Sycamore lacebugs

Natural History
Adult sycamore lacebug
Photo credit: Bugwood.org

Sycamore lacebug (Corythucha ciliata) is a tiny lacebug that feeds only on the undersides of sycamore (Platanus occidentalis) leaves. Damage to levaes appears as stippling in early summer and progresses to bronzing or chlorosis. Severe infestations cause defoliation and sometimes decline of trees. The insect is common throughout Florida. No control is commonly practiced.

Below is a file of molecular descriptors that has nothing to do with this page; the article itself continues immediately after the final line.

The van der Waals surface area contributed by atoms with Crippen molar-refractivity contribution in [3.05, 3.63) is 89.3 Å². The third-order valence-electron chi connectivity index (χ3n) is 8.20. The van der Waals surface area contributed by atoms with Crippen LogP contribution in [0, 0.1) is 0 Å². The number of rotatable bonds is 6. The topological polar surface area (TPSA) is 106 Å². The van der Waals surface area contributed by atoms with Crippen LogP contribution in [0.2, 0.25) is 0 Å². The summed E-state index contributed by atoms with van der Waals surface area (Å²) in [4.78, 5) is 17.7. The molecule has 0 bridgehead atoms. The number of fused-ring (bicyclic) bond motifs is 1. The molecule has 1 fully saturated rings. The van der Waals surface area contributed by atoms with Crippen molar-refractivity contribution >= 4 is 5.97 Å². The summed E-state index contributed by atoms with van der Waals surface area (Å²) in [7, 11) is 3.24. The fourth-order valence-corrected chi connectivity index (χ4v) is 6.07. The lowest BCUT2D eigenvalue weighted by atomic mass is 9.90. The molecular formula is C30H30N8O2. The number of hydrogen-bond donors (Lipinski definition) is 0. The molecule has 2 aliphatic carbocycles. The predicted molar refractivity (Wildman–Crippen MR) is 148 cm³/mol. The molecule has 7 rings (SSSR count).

Identifying Characteristics

Identifying the injury: Foliage with whitish stippling, following by bronzing and chlorosis; defoliation.
Identifying the insect: Adults are about 3 mm long, whitish in color with clear, "lacey" elytra (wings). Nymphs are often found with adults, smaller in size and with light and dark coloration – sometimes black.
Susceptible trees: Sycamores (planes) in the genus Platanus (most common on P. occidentalis in the eastern U.S.)

 

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